Thursday, May 13, 2010

The best laid plans

Ok, so I thought I would get back into the swing of this blogging business and after that wee flurry of postings earlier in the week decided to hold off a day or two before the next round - then the lurgy struck! I think I picked up the same sickness bug that my children had at the end of last week, whatever it was/is it has taken two days out of my week and I am still feeling grim and not eating - though my wife says the not eating is a good thing! I am disappointed that I didn't feel well enough to take the Ascension Day service this evening and grateful that I have a very able and gracious Associate Priest who took on those duties. I think that in the past sixteen or so years I have only missed one other Asc Day service, so am a bit glum about it, but not only did I feel a bit ropey, I didn't want to be spreading any sickness around!

When I did finally make it out of bed today I made myself sit in front of my PC and wrote all the articles and bits and bobs I needed to send off to our Villages Magazine 'The Parishes Paper' - it was already a day late as I did my usual trick of leaving it until the deadline to prepare, and then getting sick on deadline day! So that, along with a couple of letters that needed doing and some diary keeping has been my work for the day. I still need to do my thought for the week for next week as the deadline is tomorrow, and it would be good to have an article to put into another local magazine called 'Yarcombe Voices' which, again, needs to be in tomorrow.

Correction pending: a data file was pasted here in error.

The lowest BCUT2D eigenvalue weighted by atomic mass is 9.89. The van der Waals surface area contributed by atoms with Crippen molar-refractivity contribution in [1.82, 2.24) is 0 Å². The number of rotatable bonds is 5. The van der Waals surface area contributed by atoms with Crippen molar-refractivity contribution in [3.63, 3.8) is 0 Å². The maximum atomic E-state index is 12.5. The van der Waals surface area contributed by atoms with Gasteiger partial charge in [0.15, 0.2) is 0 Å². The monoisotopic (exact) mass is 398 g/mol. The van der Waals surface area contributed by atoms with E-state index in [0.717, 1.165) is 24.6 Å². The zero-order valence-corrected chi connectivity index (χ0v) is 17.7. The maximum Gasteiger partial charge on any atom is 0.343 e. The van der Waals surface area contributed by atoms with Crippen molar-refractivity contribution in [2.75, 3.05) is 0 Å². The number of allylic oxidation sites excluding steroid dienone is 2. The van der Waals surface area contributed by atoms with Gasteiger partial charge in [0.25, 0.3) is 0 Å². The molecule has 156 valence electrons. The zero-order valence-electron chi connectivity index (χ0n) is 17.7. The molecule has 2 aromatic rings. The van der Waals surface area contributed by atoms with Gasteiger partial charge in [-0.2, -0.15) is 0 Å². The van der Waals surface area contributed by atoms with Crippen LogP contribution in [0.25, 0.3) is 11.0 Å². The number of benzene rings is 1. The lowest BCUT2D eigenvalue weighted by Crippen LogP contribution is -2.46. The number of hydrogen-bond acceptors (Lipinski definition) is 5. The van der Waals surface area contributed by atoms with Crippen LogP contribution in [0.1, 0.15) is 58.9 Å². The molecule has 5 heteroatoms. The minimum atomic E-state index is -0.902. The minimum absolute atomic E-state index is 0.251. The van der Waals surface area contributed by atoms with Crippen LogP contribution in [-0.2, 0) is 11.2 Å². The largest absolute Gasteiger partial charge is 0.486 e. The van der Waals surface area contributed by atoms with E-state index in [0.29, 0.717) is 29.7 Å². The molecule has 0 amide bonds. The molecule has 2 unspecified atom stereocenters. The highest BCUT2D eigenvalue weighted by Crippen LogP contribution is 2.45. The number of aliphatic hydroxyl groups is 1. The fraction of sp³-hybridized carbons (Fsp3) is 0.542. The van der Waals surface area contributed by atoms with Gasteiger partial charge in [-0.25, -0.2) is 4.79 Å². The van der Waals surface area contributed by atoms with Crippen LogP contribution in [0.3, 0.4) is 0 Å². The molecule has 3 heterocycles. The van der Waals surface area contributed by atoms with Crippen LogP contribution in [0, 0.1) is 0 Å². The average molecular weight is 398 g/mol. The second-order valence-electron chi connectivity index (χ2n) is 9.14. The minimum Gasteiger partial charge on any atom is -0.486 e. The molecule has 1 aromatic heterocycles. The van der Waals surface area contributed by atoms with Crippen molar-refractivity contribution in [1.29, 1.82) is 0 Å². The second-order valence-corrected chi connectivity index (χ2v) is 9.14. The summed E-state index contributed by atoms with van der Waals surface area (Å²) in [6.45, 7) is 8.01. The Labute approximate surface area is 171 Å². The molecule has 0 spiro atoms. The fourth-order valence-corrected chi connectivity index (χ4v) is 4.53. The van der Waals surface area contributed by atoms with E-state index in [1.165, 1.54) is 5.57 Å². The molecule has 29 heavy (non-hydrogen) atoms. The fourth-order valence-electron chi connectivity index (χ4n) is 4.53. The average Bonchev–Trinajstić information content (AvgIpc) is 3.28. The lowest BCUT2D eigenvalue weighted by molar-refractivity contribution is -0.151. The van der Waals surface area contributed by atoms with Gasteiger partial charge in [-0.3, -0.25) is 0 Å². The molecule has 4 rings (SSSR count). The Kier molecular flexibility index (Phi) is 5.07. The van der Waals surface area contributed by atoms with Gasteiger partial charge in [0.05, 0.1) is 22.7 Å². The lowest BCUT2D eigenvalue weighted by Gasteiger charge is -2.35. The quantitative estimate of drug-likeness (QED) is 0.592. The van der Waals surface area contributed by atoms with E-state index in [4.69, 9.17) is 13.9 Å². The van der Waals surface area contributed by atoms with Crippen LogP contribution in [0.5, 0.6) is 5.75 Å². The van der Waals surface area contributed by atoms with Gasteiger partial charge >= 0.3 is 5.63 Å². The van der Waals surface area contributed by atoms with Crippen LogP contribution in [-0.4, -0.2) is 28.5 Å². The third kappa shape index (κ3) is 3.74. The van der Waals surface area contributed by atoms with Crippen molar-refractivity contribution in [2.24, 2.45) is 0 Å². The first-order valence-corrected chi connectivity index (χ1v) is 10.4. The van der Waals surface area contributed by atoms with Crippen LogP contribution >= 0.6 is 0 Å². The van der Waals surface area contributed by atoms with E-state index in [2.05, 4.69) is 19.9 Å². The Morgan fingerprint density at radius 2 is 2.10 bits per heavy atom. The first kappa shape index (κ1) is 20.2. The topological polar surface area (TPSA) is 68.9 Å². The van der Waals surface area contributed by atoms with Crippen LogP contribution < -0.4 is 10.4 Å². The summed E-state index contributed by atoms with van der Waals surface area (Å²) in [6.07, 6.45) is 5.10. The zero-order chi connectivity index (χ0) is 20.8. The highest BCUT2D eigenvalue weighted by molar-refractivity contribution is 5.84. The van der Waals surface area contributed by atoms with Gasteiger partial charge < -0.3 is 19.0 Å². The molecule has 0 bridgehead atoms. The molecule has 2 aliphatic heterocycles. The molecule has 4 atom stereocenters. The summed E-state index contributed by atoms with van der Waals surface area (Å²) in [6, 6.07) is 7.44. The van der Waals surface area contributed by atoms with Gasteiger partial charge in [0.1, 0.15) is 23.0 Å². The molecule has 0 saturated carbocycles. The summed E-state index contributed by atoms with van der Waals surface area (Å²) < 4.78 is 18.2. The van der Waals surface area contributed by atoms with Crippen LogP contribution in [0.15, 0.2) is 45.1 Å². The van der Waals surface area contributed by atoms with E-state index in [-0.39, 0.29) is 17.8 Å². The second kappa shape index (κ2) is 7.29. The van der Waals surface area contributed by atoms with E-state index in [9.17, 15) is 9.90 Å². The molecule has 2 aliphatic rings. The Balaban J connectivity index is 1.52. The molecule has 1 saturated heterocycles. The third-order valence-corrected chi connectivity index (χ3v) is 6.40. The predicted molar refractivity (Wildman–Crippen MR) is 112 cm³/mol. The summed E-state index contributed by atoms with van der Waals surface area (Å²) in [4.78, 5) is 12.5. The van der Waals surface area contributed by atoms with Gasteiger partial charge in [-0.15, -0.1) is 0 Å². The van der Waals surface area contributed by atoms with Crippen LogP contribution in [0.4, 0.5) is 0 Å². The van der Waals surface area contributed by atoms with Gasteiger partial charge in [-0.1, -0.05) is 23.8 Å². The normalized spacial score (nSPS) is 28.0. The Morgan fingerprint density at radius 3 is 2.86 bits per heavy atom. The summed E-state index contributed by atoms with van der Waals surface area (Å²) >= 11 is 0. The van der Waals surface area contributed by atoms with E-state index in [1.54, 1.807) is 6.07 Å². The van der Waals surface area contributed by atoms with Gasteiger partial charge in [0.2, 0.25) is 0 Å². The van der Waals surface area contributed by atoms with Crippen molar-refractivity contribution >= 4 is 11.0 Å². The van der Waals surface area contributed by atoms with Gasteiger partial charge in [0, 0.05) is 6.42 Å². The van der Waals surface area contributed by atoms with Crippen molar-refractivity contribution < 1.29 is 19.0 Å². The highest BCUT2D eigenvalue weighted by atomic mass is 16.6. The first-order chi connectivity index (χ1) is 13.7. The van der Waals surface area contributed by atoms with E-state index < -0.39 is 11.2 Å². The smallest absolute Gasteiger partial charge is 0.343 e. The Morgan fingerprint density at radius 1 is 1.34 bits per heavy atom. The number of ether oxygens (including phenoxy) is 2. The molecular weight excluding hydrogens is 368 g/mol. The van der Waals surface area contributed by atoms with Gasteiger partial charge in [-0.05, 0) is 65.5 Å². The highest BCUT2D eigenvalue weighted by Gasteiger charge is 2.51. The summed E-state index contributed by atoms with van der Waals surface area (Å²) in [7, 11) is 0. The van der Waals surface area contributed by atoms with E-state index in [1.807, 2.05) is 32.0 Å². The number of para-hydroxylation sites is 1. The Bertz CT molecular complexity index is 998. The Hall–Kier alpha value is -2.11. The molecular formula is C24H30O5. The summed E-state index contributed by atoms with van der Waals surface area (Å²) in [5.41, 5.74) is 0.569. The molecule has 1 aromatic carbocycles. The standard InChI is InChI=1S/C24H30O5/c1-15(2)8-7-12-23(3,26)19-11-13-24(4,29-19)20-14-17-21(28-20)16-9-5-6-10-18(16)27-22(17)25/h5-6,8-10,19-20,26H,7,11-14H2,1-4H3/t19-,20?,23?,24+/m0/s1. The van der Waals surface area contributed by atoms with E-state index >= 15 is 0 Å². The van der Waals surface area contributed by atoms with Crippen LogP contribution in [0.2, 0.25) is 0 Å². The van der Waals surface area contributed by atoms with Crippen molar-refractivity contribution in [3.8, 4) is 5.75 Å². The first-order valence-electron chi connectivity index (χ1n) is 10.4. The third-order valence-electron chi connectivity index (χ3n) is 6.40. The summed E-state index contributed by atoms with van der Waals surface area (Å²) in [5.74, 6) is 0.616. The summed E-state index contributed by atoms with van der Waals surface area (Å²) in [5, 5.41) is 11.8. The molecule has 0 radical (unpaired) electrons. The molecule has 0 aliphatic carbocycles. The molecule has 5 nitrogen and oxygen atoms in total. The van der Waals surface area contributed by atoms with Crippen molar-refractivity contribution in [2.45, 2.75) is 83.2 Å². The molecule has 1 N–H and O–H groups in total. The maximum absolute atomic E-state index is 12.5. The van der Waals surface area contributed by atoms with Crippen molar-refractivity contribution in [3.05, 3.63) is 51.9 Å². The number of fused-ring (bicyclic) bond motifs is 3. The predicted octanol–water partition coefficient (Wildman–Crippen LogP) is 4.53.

Whilst I think on those things, here's another in my catchup for thoughts for the week! This one from the week leading up to Palm Sunday!

Humility is not a virtue that seems to be encouraged these days; be the best, be famous, be better than the rest seems to be the message that is pumped out through our TV screens and most of the media. Humility is still admired though; when our leaders offer genuine apology, when those who have done well are gracious in accepting their honours, when our armed service members showing great bravery claim ‘it’s just part of the job. In the Church we remember this Palm Sunday the humility of Jesus who rode into Jerusalem not in a chariot or on horseback, but seated on a donkey, a lowly beast of burden. Though the crowds declared him saviour and Lord he didn’t use them to gain power but was willing to face death for declaring God’s message of love, justice, peace and grace. His humility is an example to us all.